Overusing Names in Dialogue


By Marcy Kennedy (@MarcyKennedy)

I wanted to go back to one of the basics today because this topic seems to be one that every new writer struggles with. (And those of us who are veterans could always use a reminder.)

Overusing names, titles, and pet names in dialogue is one of the fastest ways to make our dialogue sound clunky.

Titles are things like doctor or mom. Pet names include sweetheart, dear, love, you get the idea. For the rest of this, I’m just going to say “names” but it includes all of these.

Let me give you a little example of what this sounds like…

“Hey, Maggie, you have to see this.”

“What is it, sweetheart?”

“I’m not going to tell you, Mags. You have to come look.”

Yes, I’ve exaggerated slightly for this example. Most writers wouldn’t use names in every line of dialogue, but I’ve seen some come close.

I have a few guesses for why writers fill their dialogue with names. Some are probably trying to avoid overusing dialogue tags. Some probably think it sounds more realistic. Some are probably trying to minimize confusion about who’s talking to whom in scenes with multiple characters.

Whatever the reason, it immediately makes our dialogue sound artificial and awkward. It doesn’t sound like the way a real person would talk.

You can test this out. Keep track of how many times in a day you call someone by name (and, if it ever happens, note the circumstances around it). Pick another day and track how many times someone else calls you by name (and when that happened).

You’ll find that if it happens at all, it happens extremely rarely and in specific types of circumstances.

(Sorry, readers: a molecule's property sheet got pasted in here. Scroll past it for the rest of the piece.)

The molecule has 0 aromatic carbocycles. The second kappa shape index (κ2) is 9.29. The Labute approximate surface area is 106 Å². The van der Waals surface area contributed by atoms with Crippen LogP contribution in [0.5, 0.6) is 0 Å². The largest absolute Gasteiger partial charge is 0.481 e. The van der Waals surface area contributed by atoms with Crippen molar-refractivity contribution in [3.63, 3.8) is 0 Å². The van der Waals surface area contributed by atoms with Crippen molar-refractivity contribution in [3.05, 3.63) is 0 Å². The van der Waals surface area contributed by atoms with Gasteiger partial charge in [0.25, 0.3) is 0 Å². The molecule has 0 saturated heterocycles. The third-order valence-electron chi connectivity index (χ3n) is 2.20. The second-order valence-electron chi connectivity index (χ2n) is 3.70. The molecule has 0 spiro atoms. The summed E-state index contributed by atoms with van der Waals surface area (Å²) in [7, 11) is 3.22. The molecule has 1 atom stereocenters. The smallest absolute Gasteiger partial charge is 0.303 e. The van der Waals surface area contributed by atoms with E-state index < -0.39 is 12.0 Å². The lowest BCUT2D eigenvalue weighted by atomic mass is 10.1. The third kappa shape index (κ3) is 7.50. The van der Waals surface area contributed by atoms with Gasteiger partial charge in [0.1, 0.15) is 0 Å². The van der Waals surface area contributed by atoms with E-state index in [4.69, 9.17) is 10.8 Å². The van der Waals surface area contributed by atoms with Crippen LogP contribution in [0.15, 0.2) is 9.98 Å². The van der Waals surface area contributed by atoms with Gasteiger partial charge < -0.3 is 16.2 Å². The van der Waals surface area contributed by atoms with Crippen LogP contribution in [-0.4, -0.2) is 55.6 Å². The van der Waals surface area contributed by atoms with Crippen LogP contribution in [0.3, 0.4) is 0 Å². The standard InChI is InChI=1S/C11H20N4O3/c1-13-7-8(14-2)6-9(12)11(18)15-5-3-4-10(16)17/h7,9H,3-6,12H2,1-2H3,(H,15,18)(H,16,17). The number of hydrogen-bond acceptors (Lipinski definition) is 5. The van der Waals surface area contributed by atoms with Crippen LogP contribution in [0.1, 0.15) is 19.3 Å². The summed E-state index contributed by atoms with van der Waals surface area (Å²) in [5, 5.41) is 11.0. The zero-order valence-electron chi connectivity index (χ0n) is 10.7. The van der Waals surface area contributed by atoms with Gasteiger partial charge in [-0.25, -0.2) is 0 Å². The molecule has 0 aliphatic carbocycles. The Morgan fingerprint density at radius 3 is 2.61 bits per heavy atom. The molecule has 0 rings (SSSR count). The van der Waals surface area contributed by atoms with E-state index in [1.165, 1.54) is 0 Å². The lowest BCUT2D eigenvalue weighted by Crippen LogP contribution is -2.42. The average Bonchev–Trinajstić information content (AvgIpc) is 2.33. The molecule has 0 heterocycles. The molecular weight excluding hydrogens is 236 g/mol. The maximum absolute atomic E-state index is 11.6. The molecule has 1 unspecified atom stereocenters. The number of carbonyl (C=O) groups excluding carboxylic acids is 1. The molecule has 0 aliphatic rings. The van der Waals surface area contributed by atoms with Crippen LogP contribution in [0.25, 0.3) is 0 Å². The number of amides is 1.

• It’s the beginning or end of a conversation, and we’re saying hello or goodbye.
  • We’re trying to get someone’s attention.
  • We’re angry or upset and using their name for emphasis, almost as a weapon.
  • We’re trying to establish premature intimacy – this last one is one you’ll often hear from conmen or salesmen.

If we’re going to use names in our dialogue, these are the only times we should use them, and those uses should be strategic. For most writers, a good guideline is to avoid using names in dialogue at all.

So my editing tip is to go through your current manuscript and hack out the names you’ve used in dialogue, rewriting what’s around those sentences as necessary to make sure the speaker stays clear. You’ll find your dialogue sounds better almost instantly.

How do you feel about direct address in dialogue? Is this something you’ve struggled with?

Interested in learning more about writing great dialogue? You might be interested in Dialogue: A Busy Writer’s Guide.

Enter your email address to follow this blog:




Image Credit: blogmonkey/www.freeimages.com